On Friday, April 24th, Mason’s Writing Across the Curriculum invited three experts on academic publishing to present on crucial information for writing and submitting book proposals. Our panelists, Dr. John Farina, Dr. Peter Stearns, and John Warren (click here for full biographies), provided thoughtful and supportive advice to attendees before workshopping proposals. Here, we will summarize a few key points that our presenters discussed, our tweets of the event (see the full Twitter feed here), and one presenter’s handout at the end of this piece. Continue reading
by: Caitlin Holmes
Caitlin Holmes is the Assistant Director of Writing Across the Curriculum at George Mason University. She blogs regularly about teaching here at thewritingcampus.com. You can reach her via email at email@example.com.
With the support of Mason’s Provost Office and Center for Teaching and Faculty Excellence, the Writing Across the Curriculum Program hosted two Faculty Writing Retreats in the past 12 months: one in May 2014 and the other in January 2015. Such retreats had occurred in the past under the supervision of the Northern Virginia Writing Project, but not for quite some time. This blog post will review the different structures of the May 2014 and January 2015 retreats, give summaries of evaluation results for both retreats, and provide a few concluding thoughts about what we may try in the future at Mason. Continue reading
by Erica Jacobs
Erica Jacobs teaches writing at George Mason University. She has a B.A., M.A., and Ph.D. from Columbia University and has published numerous articles in local newspapers, newsletters, and magazines.
When I received an invitation to apply to the Faculty Writing Retreat to take place during the 2014-2015 winter break, I recognized I couldn’t let the opportunity pass. It was a similar retreat sponsored by the English Department in 1978 that permanently changed my writing and teaching. That was near the beginning of my career, and 37 years later—near the end—it was time to take the body of work I’d written over the years for local newspapers and see if it would be publishable as a collection. Continue reading
Erica Jacobs teaches English at Oakton High School and writing at George Mason University. She had a B.A., M.A., and Ph.D. from Columbia University and has published numerous articles in local newspapers, newsletters, and magazines. This article is a reprint from her 1997 publication, “The Weekend Retreat.” Be on the look-out for her follow-up piece this February on her most recent participation in the WAC-sponsored Winter Faculty Writing Retreat that took place on January 7-8, 2015.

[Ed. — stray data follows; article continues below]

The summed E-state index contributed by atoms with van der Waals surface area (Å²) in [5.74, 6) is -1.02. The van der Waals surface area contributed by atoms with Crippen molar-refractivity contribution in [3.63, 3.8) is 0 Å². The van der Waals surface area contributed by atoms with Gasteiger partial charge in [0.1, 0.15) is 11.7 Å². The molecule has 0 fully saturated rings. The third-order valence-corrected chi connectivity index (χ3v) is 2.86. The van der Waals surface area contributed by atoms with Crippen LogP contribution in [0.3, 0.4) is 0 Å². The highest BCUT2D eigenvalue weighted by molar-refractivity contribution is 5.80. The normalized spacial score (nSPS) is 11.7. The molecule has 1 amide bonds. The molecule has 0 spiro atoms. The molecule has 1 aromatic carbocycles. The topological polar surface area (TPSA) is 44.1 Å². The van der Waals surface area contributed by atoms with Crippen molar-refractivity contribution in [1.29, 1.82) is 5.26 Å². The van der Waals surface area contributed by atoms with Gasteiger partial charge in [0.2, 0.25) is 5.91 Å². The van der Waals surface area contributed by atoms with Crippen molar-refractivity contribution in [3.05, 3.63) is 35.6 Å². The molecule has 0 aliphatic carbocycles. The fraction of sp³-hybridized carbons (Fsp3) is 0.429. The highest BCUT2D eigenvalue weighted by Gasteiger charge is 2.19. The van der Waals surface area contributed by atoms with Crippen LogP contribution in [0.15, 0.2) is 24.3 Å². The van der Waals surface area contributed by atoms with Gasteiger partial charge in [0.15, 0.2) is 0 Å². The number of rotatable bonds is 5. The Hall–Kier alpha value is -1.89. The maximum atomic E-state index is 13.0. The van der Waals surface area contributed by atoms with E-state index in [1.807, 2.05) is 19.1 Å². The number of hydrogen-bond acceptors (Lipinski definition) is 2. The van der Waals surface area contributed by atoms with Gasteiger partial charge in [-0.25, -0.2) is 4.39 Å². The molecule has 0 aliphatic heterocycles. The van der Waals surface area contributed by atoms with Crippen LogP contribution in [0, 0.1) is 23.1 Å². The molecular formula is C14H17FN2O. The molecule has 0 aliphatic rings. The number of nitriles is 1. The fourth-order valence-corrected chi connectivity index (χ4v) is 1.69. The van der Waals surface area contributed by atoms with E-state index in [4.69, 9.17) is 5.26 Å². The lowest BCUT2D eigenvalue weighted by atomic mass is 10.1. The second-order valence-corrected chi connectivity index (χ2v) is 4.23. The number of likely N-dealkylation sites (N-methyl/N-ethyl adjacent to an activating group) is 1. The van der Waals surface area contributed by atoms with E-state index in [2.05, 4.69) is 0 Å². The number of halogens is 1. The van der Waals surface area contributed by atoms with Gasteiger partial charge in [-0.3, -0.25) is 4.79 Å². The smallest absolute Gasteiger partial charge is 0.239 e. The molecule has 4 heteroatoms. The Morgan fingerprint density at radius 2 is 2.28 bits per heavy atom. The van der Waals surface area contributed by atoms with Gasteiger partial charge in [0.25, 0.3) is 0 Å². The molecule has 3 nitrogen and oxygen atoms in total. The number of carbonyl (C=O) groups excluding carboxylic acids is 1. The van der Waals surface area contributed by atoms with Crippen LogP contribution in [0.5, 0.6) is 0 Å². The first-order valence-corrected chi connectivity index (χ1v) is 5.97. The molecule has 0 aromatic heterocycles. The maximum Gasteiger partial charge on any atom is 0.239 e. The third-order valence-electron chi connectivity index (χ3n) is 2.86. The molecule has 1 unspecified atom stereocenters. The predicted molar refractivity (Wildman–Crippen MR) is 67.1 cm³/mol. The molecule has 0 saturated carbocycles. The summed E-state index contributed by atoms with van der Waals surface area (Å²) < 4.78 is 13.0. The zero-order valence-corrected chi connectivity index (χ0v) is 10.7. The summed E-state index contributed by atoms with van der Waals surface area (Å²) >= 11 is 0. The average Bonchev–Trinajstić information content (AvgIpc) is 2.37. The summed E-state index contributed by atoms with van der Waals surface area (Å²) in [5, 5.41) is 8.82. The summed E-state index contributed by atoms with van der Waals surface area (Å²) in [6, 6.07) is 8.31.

As a non-tenure track teacher at George Mason University, I was pleased to discover I was eligible to participate in a “Writing Retreat” sponsored by the English department and the Northern Virginia Writing Project in the fall of 1978. Don Gallehr had completed the first two summers of the Writing Institute with local high school teachers, and their success on the secondary level seemed to promise equal success on the University level.
The Writing Campus will be going on hiatus for the duration of winter break. Please rejoin us in January for a new semester of fresh content and reblogs!
Please feel free to submit during the hiatus, and we will respond as soon as the semester resumes.
As the conversations about Writing Across the Curriculum continue to evolve and march forward, it is always helpful to look back and see how far the program has come, both nationally and close to home. Today, we are linking back to a Mason WAC Newsletter from Fall of 2002 that highlights the strengths and challenges of digital writing. Lesley Smith and James Young offer insights into the benefits of digital writing in e-portfolios, and Ruth Fischer shares the credentials she and her colleagues created for the necessary IT skills of first-year composition students. The methods for implementing digital writing in the classroom have certainly progressed in the last twelve years, but the core pedagogical concepts remain the same.
“In an electronic space,” Smith and Young write, “those who perhaps struggle with words but excel with images might combine the two, and access a richness of perception previously denied both to them as writers and to their faculty members as assessors.”
WAC Newsletter – Fall 2002